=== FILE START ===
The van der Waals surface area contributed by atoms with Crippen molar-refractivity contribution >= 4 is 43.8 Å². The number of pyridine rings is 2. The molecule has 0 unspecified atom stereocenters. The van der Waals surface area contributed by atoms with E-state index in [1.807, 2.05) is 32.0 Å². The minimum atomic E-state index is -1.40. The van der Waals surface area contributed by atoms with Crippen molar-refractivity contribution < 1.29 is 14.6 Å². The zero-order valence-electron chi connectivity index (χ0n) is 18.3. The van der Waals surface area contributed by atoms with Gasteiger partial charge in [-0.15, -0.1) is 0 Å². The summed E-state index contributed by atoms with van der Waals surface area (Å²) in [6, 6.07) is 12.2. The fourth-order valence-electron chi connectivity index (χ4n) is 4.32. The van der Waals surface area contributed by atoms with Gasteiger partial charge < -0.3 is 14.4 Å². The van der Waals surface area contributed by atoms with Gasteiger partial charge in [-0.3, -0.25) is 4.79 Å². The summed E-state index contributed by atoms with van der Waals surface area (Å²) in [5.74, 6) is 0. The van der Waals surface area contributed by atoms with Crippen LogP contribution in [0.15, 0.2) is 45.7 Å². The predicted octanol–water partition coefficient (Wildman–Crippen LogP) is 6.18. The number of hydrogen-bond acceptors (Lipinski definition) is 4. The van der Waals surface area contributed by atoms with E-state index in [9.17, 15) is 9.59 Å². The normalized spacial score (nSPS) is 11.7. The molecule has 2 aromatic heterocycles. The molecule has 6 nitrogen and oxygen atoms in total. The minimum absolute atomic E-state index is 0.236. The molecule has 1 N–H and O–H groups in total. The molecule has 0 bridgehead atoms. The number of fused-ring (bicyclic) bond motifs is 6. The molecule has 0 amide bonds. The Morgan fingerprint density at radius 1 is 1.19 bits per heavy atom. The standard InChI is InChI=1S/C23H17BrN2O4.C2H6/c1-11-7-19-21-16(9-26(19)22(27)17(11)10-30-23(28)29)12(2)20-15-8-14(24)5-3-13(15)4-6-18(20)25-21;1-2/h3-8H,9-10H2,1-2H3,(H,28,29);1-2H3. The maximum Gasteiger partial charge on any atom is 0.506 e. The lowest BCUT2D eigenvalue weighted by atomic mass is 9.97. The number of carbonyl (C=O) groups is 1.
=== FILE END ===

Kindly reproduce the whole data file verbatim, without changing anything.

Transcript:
The van der Waals surface area contributed by atoms with Crippen molar-refractivity contribution >= 4 is 43.8 Å². The number of pyridine rings is 2. The molecule has 0 unspecified atom stereocenters. The van der Waals surface area contributed by atoms with E-state index in [1.807, 2.05) is 32.0 Å². The minimum atomic E-state index is -1.40. The van der Waals surface area contributed by atoms with Crippen molar-refractivity contribution < 1.29 is 14.6 Å². The zero-order valence-electron chi connectivity index (χ0n) is 18.3. The van der Waals surface area contributed by atoms with Gasteiger partial charge in [-0.15, -0.1) is 0 Å². The summed E-state index contributed by atoms with van der Waals surface area (Å²) in [6, 6.07) is 12.2. The fourth-order valence-electron chi connectivity index (χ4n) is 4.32. The van der Waals surface area contributed by atoms with Gasteiger partial charge < -0.3 is 14.4 Å². The van der Waals surface area contributed by atoms with Gasteiger partial charge in [-0.3, -0.25) is 4.79 Å². The summed E-state index contributed by atoms with van der Waals surface area (Å²) in [5.74, 6) is 0. The van der Waals surface area contributed by atoms with Crippen LogP contribution in [0.15, 0.2) is 45.7 Å². The predicted octanol–water partition coefficient (Wildman–Crippen LogP) is 6.18. The number of hydrogen-bond acceptors (Lipinski definition) is 4. The van der Waals surface area contributed by atoms with E-state index in [9.17, 15) is 9.59 Å². The normalized spacial score (nSPS) is 11.7. The molecule has 2 aromatic heterocycles. The molecule has 6 nitrogen and oxygen atoms in total. The minimum absolute atomic E-state index is 0.236. The molecule has 1 N–H and O–H groups in total. The molecule has 0 bridgehead atoms. The number of fused-ring (bicyclic) bond motifs is 6. The molecule has 0 amide bonds. The Morgan fingerprint density at radius 1 is 1.19 bits per heavy atom. The standard InChI is InChI=1S/C23H17BrN2O4.C2H6/c1-11-7-19-21-16(9-26(19)22(27)17(11)10-30-23(28)29)12(2)20-15-8-14(24)5-3-13(15)4-6-18(20)25-21;1-2/h3-8H,9-10H2,1-2H3,(H,28,29);1-2H3. The maximum Gasteiger partial charge on any atom is 0.506 e. The lowest BCUT2D eigenvalue weighted by atomic mass is 9.97. The number of carbonyl (C=O) groups is 1.